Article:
Almost immediately afterwards we crossed again, and this time we managed to find an innovative way to get through the onrushing Gloucester defenders, one which was to bring us rewards for the rest of the match. 


It seems that we have finally discovered the art of successive offloading at the point of brings it in and lays it off in the tackle to a receiver who it turn has someone in support.  On this occasion the exchange released Hayden Triggs on a marauding run deep into the Gloucester 22 where we set up some more phases before scrumhalf Nick McCarthy grabbed it from the base and darted over.

Shortly afterwards it was pretty much deja vu for Leinster as the same player finished a move created in almost exactly the same way.  After struggling in the opening stages all of a sudden it was 19-5 and we were looking comfortable.

That wasn’t it for the first half scoring however because Humphreys’ men had one more try in them after a maul got them to the line before captain and scrum half Will Heinz gave a perfect lay off to Halaifonua who went over for his second.  The conversion was good and we had a 7-point game going into the break.

And so we had the expected raft of second half someone reporting on the match I did like the way Gloucester had their XV for this 40 minutes announced in advance, though the Leinster team was called out shortly after the period kicked off. 

Notable changes in our lineup included Joey Carberry at 10, Andrew Porter at 1, Fergus McFadden at 14 and most of all Zane Kirchner at 13 - we lost a lot of key names in the centre over the off season and I had thought Ferg was going to step into the void but it would seem that honour has gone to the South African.

Porter, who excelled for the “Wolfpuppies” at the World Under 20 Championships in June, was up against none other than John Afoa at scrum time.  The former Ulster prop managed to draw a couple of penalties on his own side’s put in but there were other scrums when our young Paduan learner held his own.

The first fifteen minutes of the second period were a bit scrappy but just as I was typing that the rain seemed to be getting heavier, our scrumhalf Charlie Rock brilliantly scooped the ball up off the turf before some amazing offloading involving himself, Barry Daly and finally Carberry who gave it to Rory O’Loughlin for an easy trip over the line...he certainly has put his hand up in this series at a time we are looking for centres.

Next it was time for our defence to go up a gear and we continued to defy the slippery conditions with some impressive line speed of our own.  Now it was the visitors who needed a penalty to get into our 22 though the next time they did, Ben Morgan got himself over the line and suddenly we were back to a one-score game.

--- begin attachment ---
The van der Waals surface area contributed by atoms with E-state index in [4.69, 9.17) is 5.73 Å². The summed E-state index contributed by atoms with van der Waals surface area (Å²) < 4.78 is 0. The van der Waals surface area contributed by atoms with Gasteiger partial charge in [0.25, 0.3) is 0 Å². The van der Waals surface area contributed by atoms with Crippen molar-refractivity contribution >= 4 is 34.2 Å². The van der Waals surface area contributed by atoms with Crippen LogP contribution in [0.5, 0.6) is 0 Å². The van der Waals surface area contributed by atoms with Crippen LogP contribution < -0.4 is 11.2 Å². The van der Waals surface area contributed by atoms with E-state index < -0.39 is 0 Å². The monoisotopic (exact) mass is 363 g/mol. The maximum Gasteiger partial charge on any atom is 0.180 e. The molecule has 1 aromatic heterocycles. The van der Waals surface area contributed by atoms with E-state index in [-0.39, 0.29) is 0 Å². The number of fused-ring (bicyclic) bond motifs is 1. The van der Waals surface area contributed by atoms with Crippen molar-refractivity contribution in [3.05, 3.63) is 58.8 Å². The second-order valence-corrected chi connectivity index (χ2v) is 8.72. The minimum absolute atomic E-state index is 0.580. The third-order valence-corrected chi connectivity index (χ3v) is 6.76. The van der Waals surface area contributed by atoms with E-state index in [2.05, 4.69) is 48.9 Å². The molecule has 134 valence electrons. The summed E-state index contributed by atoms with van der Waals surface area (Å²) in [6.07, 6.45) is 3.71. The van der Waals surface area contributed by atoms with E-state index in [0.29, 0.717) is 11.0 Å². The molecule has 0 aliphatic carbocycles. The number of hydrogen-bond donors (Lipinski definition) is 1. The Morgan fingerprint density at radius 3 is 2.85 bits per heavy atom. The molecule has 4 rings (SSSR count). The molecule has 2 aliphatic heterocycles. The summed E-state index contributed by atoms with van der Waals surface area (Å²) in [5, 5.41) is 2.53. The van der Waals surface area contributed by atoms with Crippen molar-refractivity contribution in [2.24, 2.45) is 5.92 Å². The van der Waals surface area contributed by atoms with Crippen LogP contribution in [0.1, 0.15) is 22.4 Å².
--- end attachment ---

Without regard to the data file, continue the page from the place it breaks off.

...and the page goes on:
By this stage we were entering the closing stages...Gloucester provided what was the try of the day after a succession of kicks through were followed up and taken before Purdy touched down out wide….Hook was unable to convert leaving the final margin at 2 points in favour of the home side.

All in all it was another impressive outing for Leinster.  I have to say I’m a fan of this new intention to offload...the best thing I can say about it being that I can’t attribute it to just one player, nor even to one set of players - both forwards and backs were at it throughout.  It’s a valuable skillset to have and one we have most certainly lacked in recent seasons, and it seems to be something the entire squad has been working on.

On the defensive side of things, maybe at times we looked a bit rusty but as I said earlier we kept our shape well for the most part...hopefully we’ll be able to find a suitable replacement for Kurt who can keep those standards right up where they need to be.

When it came to the occasion itself, the staff around the Tallaght Stadium were extremely friendly and it is definitely an impressive venue they have out by The Square, but unfortunately the morning rain seemed to scare off most of those who had planned to pay in on the day though the main stand was pretty much full and much like Gloucester’s last visit in 2012 there were quite a few who made the journey over from England’s west country.

I wouldn’t mind seeing the place used a bit more often for rugby in the future...perhaps a double-header of all-Dublin Ulster Bank league matches on the free weekend before the start of the Six Nations?  Just a thought.

And so that leaves us with one more chance to have a look at our squad before the big kickoff, back at the more familiar surroundings of Donnybrook on Friday.  I’d expect there to be a few more senior players appearing that night, though it has to be said the youngsters have done their chances absolutely no harm for the most part in the last couple of weeks.  JLP


Taken by JLP from RDS press box on Nov 16, 2019